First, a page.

Mr Ai.i.kn' : I beg pardon ; that is what I understood. When somebody asserted it was .'S.'Vi the lion, gentleman ltd the House by hu words to suppose that it was not 38A Mrllisun 1 : That is a different thing'to being '2"), Mr Ai.U'.x : Yon absolutely said it was 2.1. Now, sir, I any that this intuir-a, compared uith the prcKciit system, 33 ; '.. I would like thfi Home ami I want the country to understand that, as compared with the present arrangement, whereas by the present arrangement of IS per cent, a hundred city'ineinbera are equal to eighty- live country members, under this new arrangement a hundred city members would only be equal to seventy-five country members. Anybody who makes a calculation will be abi2 to show that is really 33 ; ', addition to the country members as compared with the present system. The real pith of this Hill is "contained in section"2 and tho two first subsections ; and in order that I may make my remarks clear I intend to read these two subseations, because the remarks I am going to make now will be based upon them. They say : —"ln computing for the purposes of this Act the population of the following portions of the colony—that is to say the cities of Auckland, Wellington, Christchurclt, and Dunedin, and every borough and town district any part of which is within one mile from any prut of any of the said cities—a deduction of twenty-five per centum shall be made from the number of tho population of such cities, boroughs, and town districts. The total population of the colony (other than Maoris), less the deductions made from cities, borouglis, and districts aforesaid, shall bo divided by the number of members, and the quotient thus obtained shall be tho quota." Before I proceed to the few figures I intend to lay before the House this evening, let me say this much : that I think it extremely unfair the Premier has not submitted to the city members a map, or figures, so that, without having the trouble to procure them for ourselves, wo might have seen at a moment's glance what was the real effect of this measure was. I want to show the House what this quota really means, and in doing so I shall have to trouble you, sir, anel the House with some figures. I may remind hon. members of this, first of oil, that the whole thing is baeed upon the census of population taken some four years ago, and, if this Bill comes into force this session ami the new Parliament is to live its full life, even then the representation under this new Bill would be based upon the old census and not upon the new one, and those calculations I intend to submit to the House arc made upon the old census. Now, sir, the cities and their populations that are really affected by this measure I have here, and I would remind those hon. members who have borough constituencies neighboring upon the cities—suburban boroughs—that from the figures I shall show presently they will see that they themselves are affected, so that if there are any boroughs now allying themselves with the country party to wipe our just rights, let them be warned by these figures of s'iDurban boroughs I shall presently read. With regard to Auckland: Tho population of Auckland is 33,101 ; but, for tho | urpose of this Amendment Act, not only will Auckland bo affected, but Parnell will be affected to the extent of 4,072 electors; and also Newton, 1,533; and Newmarket, 1,842. So that the total population affected in the Auckland district will be 41,508. Now, the method of obtaining the quota, as I read it, 13 this : that 25 per cent, is to be deducted from that; that is to say, that Auckland will bo represented by 31,4.31 instead of 41,508. Now with regard to Wellington. The population is 25,945 ; Melrose, 9SI ; and Kaiwarra, 475, affected by this Bill-in all, 27,371 and 25 per cent, from that makes 20,528. And with regard to Christchurch, the population is 15,265; St. AlbaDS, 4,925; Sydenham, 9,465; and Lin wood, 4.050 ; or a total of 33,706 ; and 25 per cent, reduction from that will be 25.208. Now, sir, I como to the city which chsely interests myself—Dunedin. Tho population is 23,210; West Harbor, 1,295 (I would here remind the hon. member for Port Chalmers that a considerable part of his district is taken); Roslyn, 3,609 Caversham, 4,448; Mornington, 3,334; Maori Hill, 1,388 ; South Dunedin, 3,902 ; North-east Valley, 3,221; St. Kilda, 1,073 ; making a total of 45,5181 and 25 per co.nt deducted from that will leave Now, the quota, as I take it, is got al in this way i These four cities, with 25 per cent, taken off their population, are added together; that is to say, 31, 131 for Auckland, 20,523 for Wellingtm, 25 250 for Christchurch, and 34,138 fcr Dunedin; making a total of 111,077. Now, those are the o'ty people who are to be represented, whereas the total population is 148,103, I leave out for the purposes of thin calculation the. population of the Chatham Islands and the shipping population ; so that the total population to be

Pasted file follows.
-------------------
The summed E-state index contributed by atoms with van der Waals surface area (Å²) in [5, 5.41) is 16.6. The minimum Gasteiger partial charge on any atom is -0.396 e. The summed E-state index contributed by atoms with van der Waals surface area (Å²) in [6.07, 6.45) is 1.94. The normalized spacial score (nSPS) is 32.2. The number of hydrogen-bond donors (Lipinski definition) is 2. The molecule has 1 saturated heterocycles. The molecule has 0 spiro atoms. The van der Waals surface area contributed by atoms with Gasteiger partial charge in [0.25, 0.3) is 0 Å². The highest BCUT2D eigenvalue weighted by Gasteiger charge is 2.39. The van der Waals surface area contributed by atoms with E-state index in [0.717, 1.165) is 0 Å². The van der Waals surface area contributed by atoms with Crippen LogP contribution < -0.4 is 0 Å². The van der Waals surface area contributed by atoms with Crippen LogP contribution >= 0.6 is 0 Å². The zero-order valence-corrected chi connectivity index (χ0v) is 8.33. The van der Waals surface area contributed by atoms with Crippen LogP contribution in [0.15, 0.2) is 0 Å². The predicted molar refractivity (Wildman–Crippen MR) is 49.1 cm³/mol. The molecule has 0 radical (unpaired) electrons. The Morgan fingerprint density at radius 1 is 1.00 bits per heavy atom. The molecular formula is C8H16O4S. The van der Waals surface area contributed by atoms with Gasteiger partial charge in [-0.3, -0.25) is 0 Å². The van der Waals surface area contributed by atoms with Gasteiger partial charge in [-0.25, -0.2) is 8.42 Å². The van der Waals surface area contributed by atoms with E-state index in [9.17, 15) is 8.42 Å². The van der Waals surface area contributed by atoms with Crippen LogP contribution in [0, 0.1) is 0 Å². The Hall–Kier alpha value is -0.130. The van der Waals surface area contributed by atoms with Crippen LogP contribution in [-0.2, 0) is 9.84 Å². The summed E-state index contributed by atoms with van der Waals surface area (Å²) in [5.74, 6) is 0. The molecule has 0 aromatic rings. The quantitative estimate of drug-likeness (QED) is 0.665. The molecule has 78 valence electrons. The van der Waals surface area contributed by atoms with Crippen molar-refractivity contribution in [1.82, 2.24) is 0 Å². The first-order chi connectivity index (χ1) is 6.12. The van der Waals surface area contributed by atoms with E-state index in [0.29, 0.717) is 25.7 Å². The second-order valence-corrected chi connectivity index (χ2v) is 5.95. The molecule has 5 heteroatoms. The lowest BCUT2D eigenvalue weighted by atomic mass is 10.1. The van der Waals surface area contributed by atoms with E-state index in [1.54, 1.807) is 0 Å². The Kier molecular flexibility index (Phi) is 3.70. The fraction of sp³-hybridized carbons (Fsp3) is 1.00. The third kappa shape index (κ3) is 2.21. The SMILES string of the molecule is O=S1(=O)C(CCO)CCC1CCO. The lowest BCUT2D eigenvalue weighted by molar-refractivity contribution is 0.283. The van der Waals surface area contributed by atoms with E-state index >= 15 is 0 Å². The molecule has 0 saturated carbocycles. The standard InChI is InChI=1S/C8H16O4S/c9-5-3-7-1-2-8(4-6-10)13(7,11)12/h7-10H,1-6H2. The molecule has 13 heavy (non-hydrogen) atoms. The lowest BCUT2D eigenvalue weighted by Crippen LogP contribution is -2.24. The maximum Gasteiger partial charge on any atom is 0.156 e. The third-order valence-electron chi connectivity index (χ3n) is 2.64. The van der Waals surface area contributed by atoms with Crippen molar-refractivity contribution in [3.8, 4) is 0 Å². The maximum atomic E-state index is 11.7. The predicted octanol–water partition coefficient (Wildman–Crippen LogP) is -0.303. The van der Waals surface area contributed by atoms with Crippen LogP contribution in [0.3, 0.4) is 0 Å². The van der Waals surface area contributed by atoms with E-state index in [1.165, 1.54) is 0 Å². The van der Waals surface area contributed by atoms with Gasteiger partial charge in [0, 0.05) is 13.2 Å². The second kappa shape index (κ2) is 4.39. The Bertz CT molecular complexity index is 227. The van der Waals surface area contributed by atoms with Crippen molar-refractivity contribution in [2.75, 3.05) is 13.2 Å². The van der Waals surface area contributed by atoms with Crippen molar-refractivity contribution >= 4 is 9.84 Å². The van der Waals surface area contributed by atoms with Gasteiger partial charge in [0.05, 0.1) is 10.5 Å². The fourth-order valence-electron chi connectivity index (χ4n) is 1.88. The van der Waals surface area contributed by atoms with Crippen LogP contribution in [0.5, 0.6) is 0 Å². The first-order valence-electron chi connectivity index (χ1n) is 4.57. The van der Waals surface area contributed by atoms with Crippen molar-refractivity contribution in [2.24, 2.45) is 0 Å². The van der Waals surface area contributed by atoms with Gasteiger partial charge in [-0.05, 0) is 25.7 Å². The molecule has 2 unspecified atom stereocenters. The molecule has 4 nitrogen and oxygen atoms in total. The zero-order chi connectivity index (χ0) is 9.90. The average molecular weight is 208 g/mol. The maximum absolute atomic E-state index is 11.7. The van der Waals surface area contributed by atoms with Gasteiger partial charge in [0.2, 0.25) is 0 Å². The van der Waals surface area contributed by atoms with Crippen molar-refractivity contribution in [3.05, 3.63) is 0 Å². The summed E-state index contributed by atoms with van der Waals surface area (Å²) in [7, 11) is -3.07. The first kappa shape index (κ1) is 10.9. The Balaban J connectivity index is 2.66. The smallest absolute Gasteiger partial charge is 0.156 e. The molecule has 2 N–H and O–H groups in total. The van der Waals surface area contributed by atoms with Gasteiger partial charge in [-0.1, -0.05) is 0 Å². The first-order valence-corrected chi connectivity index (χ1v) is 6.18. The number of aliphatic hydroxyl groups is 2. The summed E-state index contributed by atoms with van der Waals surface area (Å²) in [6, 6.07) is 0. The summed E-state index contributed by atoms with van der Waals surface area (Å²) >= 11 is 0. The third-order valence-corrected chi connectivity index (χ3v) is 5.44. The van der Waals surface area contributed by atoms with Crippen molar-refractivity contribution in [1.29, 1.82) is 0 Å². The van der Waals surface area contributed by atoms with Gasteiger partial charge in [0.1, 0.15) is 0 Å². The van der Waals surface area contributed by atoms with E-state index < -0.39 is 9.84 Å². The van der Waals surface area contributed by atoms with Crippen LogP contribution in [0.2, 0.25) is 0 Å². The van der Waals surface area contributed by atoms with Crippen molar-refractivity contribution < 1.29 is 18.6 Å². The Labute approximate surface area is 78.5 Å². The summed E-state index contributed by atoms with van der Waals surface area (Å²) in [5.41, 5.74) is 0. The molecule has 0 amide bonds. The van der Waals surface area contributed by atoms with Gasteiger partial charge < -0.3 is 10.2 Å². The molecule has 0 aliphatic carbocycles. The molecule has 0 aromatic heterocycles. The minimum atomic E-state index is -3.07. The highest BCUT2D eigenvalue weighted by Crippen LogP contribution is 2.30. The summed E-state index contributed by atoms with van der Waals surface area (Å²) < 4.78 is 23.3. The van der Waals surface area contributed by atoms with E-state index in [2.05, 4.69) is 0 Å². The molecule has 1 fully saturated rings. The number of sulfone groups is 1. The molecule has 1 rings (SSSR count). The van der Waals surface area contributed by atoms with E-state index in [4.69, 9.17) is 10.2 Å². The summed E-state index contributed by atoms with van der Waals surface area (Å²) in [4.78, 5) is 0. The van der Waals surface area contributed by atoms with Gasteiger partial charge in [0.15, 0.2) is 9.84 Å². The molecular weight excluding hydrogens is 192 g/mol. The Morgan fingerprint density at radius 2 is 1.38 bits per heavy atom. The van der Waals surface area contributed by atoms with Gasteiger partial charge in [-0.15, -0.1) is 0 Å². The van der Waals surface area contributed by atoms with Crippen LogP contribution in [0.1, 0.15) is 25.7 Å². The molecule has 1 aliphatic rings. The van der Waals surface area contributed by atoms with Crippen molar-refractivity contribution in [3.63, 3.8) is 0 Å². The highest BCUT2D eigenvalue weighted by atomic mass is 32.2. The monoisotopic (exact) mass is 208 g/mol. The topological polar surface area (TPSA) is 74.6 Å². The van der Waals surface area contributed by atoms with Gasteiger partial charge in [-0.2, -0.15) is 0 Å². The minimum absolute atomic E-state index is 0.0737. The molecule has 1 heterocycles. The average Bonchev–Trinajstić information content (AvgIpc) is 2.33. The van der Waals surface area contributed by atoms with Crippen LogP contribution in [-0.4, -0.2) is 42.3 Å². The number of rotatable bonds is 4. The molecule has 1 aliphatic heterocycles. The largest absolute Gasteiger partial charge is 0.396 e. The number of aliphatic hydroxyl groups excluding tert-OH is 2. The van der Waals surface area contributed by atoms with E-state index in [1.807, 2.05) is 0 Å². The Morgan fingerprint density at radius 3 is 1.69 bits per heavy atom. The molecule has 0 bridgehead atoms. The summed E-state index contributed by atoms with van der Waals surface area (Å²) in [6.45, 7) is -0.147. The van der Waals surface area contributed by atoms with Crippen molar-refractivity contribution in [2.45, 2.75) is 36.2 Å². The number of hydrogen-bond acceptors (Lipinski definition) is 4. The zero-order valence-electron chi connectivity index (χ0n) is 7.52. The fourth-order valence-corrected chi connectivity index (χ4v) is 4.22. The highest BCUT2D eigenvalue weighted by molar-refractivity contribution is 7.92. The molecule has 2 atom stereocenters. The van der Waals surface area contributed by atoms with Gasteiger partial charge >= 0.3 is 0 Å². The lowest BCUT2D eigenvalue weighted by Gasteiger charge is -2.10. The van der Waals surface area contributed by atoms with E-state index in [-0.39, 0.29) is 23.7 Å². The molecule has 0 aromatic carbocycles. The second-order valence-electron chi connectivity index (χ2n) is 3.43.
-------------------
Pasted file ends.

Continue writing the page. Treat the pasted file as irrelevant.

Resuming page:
ivifrcWl is r.;ir>,',P,l, That divided by ttu )-.niii!i.--r <>f members —7O--gives 7 661 7 p.a tlw fju.it:>., I :un rjuite awaro that tho lvndhig of these figure A in the ascertaining of tho quota will not be very intelligible to the House on being merely read out to lion, members, but 1 believe these figures will be found to be eorreot, and upon these 1 shall base the remarks 1 have now to make. I would like to know what facta these figures actually disclose to the House. First of all, let me tell hon. members that they disclose this important fact: that of tho city electors of Uuncdin, Christchurch, Wellington, and Auckland no leas than 37,020 of them are to bo practically dis franchisee! ; and they disclose also this fact, that wbeieas 7,665 country electors will be able to return a member, in the case of the cities it will take no less than 10,220. Now, sir, I propose to call this 10,220 for a single, city electorate the city quota. I know the Hill provides for amalgamation in the cities, but for a single electorate it means 10,220 electors in cities are equal to 7,005 country electors. I want to show the House how I have arrived at this cit.y quota of 10,220. I think the House will see it is fair to arrive at it in this way : 7,665 is the actual quota over the whole of the colony. That multiplied by 12, the number of city members, gives !)I,OSi). Hut lion, members must remember this: that this 91.950 people in the city electorates are not to be taken out of the total population of the citifs—l hope the House will remember that but out of the population of the cities reduced by 25 por cent. So that, instead of being taken out of 148,000, they are taken out of 111,000. Therefore, if these !)1,950 arc to ba taken out of the population reduced by 25 per cent., it means this : they are to be taken out of the 111,000 —that is to say, that the population of the city electorates and the boroughs within one mile arc to be subject to 25 per cent, reduction, or 33.'j increase to the country quota; so thn.t the total city population to have twelve members is 91, i)$Q phis the proportion of the :V7,02(» disfranchised electors who will remain in the city electorates, the other portion of them being thrown off—if the cities havctoomany—totliecoiintryelectors. Now, when that proportion is worked out, honorable nif nibers will find as a result that the total population necesfary for the four city electorates will be 122,640: that is the total population necessary for city electorates (that, of course, is subject to tho 25 per cent, reduction), the result being that, if you divide that number by 12, you get this quota of 10,220 for each, supposing they were s'nglo eleetorates. Now, it will bo seen that, supposing we were to take the 25 per cent, from that, we should reach the quota of 7,005 ; but, on the other hand, you are to proceed tho other way, and add the 33Jj per cent., and then you get 10,220. But that is not the only harm that will accrue to cities under this proposed Bill. There is more than this. The cities and boroughs being amalgamated will have a certain number of city electors in eyccs3 of the number necessary to make up the city quota. Hon. members will see that the city quota will be 10,220, or 30,060 for tho time seats. But in most of the cities there will be too many. For instance, in Auckland there will be too many, in Wellington there will be too few, in Christchurch there will be too many, and in Dunediu there will bo too many Moreover, the cities and boroughs will suffer, inasmuch ascertain city peoplethere being an excess of the number necessary to make up the city quota—will be thrown into certain of the country electorates. But it will not be an excess of the true population which will be thrown into the country electorates, but the excess of the city population reduced by 23 per cent. The result of that cornea to this: that out of 111,077 city electors «.)1,950 will be taken to make up the city quota, and that will leave 19,097 as the total number of sucli electorates thrown into the country electorates. Now, that would not be so unfair, possibly, if these 19,097 were to be thrown into other electorates in which they would be represented by themselves. But the effect is this : These electors have been subjected to the 25 per cent, reduction, a-ul this will h-i really equivalent to throwing, nut 19,097 electors into the country electorates, but 25,402. Ho that hon. members will see that of the number of city people no less than 19,097 will be thrown into the country electorates, and will be swamped, so far as their interest} are concerned, by the country electors into whose districts they are thrown. Mr Giunnkss : Still, they will not be disfranchised.